Oklahoma City —
“We certainly wanted to be sensitive to all the people affected by this tragedy,” Brassfield said. “But the overwhelming opinion of all the officials we talked with was that it would help with the healing, to try to get back to normal. And in the end, we were going to do whatever the Big 12 decided to do.”
Emergency services management said that staging the tournament in Oklahoma City would have no impact on the relief effort that is ongoing in Moore, which is about 15 minutes south of OKC.
Bowlsby contacted University of Oklahoma President David Boren, a former governor of the state. Boren agreed with the decision to play the games.
Oklahoma State coach Josh Holliday and Oklahoma coach Sunny Golloway spoke during the kickoff luncheon Tuesday.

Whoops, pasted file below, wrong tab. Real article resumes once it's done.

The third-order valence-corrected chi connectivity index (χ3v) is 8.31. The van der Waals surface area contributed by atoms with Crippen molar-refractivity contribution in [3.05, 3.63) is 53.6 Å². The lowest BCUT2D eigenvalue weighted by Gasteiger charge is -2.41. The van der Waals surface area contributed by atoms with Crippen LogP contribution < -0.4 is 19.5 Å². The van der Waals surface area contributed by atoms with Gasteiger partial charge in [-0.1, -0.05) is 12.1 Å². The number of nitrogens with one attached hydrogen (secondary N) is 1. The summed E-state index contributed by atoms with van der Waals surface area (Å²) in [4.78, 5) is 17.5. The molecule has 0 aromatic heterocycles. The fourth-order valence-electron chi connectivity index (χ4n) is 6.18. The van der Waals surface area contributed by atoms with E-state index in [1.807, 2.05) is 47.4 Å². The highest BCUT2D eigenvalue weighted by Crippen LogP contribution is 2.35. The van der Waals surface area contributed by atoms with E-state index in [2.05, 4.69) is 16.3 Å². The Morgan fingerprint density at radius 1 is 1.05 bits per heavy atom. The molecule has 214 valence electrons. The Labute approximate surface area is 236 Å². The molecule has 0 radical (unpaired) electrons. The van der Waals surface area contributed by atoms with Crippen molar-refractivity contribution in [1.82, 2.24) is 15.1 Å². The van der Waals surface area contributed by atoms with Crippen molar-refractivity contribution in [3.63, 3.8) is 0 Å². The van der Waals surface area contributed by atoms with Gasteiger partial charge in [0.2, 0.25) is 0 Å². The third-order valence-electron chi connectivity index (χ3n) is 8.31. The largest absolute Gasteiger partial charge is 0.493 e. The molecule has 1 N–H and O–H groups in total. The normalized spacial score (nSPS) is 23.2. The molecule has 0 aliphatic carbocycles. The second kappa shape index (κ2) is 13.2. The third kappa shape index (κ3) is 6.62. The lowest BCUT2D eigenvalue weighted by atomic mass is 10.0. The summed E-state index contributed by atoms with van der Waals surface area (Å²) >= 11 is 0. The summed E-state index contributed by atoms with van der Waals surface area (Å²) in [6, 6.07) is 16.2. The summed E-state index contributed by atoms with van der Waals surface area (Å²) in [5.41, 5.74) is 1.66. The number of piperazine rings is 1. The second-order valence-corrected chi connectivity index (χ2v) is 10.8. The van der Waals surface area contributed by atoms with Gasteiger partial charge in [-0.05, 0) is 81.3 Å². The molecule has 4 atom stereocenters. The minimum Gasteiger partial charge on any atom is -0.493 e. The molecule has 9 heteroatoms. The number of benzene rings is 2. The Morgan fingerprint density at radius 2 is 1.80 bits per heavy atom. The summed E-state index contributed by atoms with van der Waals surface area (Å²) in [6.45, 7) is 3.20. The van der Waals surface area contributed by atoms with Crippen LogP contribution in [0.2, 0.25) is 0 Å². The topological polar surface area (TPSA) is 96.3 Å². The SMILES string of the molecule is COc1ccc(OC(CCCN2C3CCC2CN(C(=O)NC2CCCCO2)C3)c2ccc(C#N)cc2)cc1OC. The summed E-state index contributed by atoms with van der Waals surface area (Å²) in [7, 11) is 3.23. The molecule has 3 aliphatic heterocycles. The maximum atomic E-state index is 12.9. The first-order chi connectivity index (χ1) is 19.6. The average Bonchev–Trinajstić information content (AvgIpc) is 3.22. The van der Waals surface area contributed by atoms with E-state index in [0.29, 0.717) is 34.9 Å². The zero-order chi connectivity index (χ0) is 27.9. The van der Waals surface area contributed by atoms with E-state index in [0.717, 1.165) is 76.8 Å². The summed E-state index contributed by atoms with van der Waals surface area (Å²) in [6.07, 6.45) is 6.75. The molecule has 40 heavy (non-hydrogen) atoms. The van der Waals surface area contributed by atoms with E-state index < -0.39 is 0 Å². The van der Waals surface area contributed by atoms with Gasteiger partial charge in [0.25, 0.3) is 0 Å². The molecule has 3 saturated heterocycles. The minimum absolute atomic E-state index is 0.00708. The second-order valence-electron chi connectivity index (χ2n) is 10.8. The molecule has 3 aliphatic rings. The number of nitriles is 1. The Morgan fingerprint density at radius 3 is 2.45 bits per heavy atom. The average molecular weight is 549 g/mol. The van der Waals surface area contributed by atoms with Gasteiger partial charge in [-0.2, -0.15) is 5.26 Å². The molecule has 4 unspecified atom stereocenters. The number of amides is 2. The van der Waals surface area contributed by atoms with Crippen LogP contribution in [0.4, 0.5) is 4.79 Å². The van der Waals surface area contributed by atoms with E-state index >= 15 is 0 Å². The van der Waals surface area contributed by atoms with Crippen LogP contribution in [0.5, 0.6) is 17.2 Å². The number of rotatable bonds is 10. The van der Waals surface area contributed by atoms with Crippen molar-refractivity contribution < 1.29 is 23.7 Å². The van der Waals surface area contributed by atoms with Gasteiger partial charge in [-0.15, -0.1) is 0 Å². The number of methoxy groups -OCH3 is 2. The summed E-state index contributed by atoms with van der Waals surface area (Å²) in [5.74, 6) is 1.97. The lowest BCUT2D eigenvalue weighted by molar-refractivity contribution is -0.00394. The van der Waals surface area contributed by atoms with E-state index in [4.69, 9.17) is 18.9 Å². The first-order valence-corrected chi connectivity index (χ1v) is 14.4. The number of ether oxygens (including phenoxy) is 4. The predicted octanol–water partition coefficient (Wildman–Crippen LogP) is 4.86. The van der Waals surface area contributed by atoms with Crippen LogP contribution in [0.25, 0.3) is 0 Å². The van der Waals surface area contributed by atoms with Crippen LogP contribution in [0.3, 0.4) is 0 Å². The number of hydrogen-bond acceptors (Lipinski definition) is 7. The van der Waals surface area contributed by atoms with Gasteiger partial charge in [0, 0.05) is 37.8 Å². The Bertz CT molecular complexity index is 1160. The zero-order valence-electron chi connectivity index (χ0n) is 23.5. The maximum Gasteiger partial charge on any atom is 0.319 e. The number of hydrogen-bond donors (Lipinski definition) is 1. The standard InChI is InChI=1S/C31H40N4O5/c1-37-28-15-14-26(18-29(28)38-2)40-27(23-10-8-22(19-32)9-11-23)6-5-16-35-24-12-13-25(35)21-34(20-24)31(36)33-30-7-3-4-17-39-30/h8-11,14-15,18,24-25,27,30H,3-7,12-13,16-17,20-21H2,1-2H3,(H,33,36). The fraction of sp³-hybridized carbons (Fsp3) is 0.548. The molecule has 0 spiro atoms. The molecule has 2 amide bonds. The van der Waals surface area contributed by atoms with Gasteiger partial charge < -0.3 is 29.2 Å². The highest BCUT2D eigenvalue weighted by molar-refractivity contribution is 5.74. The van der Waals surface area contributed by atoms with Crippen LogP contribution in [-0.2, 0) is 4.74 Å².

“Our thoughts and prayers go out to the victims,” said Golloway. "In our coaches’ meeting, everyone was unanimous that baseball takes a back seat to what’s going on in our state. The coaches were in agreement with the decision to go forward.
“On a personal note, we’ve had some of our athletic department staff members affected. Oklahoma is strong and will recover from this. I talked with one of the first responders on the way here this morning, and the last thing he said was, ‘Good luck this weekend, we’re pulling for you.’ He thought we were playing.”
West Virginia closed its season at Oklahoma State on Saturday and then bused to Oklahoma City on Sunday. After witnessing coverage of the destruction, coach Randy Mazey and his team went to a local Wal-Mart Monday night to purchase clothes and supplies to donate to the victims.
“Baseball is trivial,” Mazey said with tears in his eyes during an interview Tuesday. “We just feel so bad for all these people here. We ran into a lady shopping with her children ... her house had been destroyed and they had lost everything.